Top Ten Stories of 2011
It’s not easy crafting a Top 10 list – especially when it entails sorting through the Harper College headlines of 2011 and prioritizing the year’s most significant accomplishments and notable moments.
Having so many achievements from which to choose is a good problem to have, of course.
The last year saw the induction of five more Distinguished Alumni – former Harper students who have made significant strides in their careers and contributions to their communities – a slew of professional achievements from our top-notch faculty and staff, and a number of developments that tied directly into our goal of ensuring student success as we move forward in the 21st century.
We launched new programs – many of which, like our Pharmacy Tech course, can lead students straight to good jobs – and served a growing number of community members through our Career Stimulus job-hunting club (more than 754 people participated). We remembered the victims of the 9/11 terrorist attacks with an observance that drew dozens to our campus to plant flags in the ground in their honor, creating a landscape of red, white and blue that waved in the breeze as a solemn pledge for hope. We forged a partnership with DePaul University that made it even easier for students to transfer to complete a bachelor’s degree, and expanded our truck driving training program through the addition of a donated tanker trailer that makes students more marketable in a job-heavy industry.
Those all are significant accomplishments that contributed to a banner year.
Below are 10 others (in no particular order) we think deserve special acknowledgement.
We had several groups of students perform impressively well in 2011, and this will serve as their collective, deserved recognition. Our perennial powerhouse Speech Team finished third at nationals – the best final placement in the team’s already impressive history, thanks to the guidance of great coaches like professors Jeff Przybylo, Margaret Bilos and Josh Sunderbruch. A trio of our fashion students edged out competitors from four-year colleges and universities to take home top honors at the Fashion Group International competition in Chicago, and our Culinary Bistro Team whipped up tantalizing dishes under high pressure to best students from the Army, Navy and Military Sealift Command at a live cooking competition reminiscent of the Food Network’s Iron Chef. (In related celebratory culinary footnotes, our students broke bread with Travel Channel personality Andrew Zimmern, host of “Bizarre Foods,” and President Kenneth Ender suited up to wait tables at Chicago Prime Steakhouse to raise money for a new Culinary and Hospitality Scholarship. The effort netted more than $10,000.)
Months after Motorola Solutions joined forces with us to make our summertime Choice Scholars Institute – a program aimed at ensuring the success of new freshmen in college and beyond – a continued rousing success, the company handed over $30,000 to fuel scholarships for future Institute participants. The program, which helps participants refresh basic skills before starting at Harper in the fall, aims to reduce the overall time they spend in developmental courses. The best part: The students love it.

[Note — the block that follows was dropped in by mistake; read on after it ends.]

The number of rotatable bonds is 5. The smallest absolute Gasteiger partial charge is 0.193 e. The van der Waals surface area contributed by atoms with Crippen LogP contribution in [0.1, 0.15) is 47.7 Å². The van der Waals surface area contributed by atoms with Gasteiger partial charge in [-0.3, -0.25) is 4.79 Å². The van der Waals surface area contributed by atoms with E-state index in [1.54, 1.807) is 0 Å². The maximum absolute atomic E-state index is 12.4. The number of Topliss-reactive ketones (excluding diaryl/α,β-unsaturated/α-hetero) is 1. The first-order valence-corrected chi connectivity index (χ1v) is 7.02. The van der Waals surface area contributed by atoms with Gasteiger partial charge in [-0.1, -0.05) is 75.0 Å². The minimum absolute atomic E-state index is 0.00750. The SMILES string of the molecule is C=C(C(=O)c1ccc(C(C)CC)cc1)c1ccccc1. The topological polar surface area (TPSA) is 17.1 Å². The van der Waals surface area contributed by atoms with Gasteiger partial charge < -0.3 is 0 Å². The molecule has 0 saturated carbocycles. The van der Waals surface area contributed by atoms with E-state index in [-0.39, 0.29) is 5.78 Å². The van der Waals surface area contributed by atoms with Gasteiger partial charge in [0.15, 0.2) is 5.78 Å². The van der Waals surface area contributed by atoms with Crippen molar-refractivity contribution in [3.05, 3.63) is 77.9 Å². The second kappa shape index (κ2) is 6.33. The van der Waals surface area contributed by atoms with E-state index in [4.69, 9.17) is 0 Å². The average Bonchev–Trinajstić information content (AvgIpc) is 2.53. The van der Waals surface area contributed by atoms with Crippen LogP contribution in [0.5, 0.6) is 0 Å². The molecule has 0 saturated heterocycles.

Meanwhile, the Alexian Brothers Health System donated $100,000 to establish a scholarship program to train bilingual nurses. The cash brought big smiles to the faces of our nursing students, one of whom said his ability to speak Spanish will help him communicate with a broader range of patients and save critical time in emergencies.
Love it or hate it, American Idol is a pop culture phenomenon, and Harper jazz student Haley Reinhart used it to catapult her name to household status. Reinhart, who studied jazz with Instructor Ken Spurr, soared all the way to the top three on the popular FOX show, and her rise to fame brought Harper with her, earning us mentions in a slew of national media. Plenty of Harper folks – including Spurr – were in prime seats for her televised hometown concert, and well-wishing signs of support popped up on our Music Department walls. She didn’t win the singing competition, but it was certainly fun to watch old videos of her performing with our Jazz Ensemble and know that we played a role in getting her her start. The aftermath: Harper staged our own Hawk Idol competition (revealing some other promising vocals) and we’ve beefed up our jazz studies options, offering instruction in a variety of new instruments.
Not even the sky is the limit for Kristen O’Mara. Her hard work technically has taken her there and beyond. O'Mara, whose passion for astronomy was ignited in a course taught by Professor Bhasker Moorthy, was one of only 48 students nationwide – and the only one in Illinois – chosen for an elite NASA summer project that ended with her creating a prototype Mars rover and presenting that project, along with a full-fledged, multi-million dollar plan for a mission to mars, to NASA engineers. A couple months later, NASA announced she was part of a team chosen for a prestigious reduced gravity student flight project that requires undergrads to propose, design, fabricate, fly and evaluate a reduced gravity experiment. O’Mara, who has been accepted at Northwestern University – her next step toward an eventual Ph.d. – will use Harper lab space and work with Harper students as she pursues the project.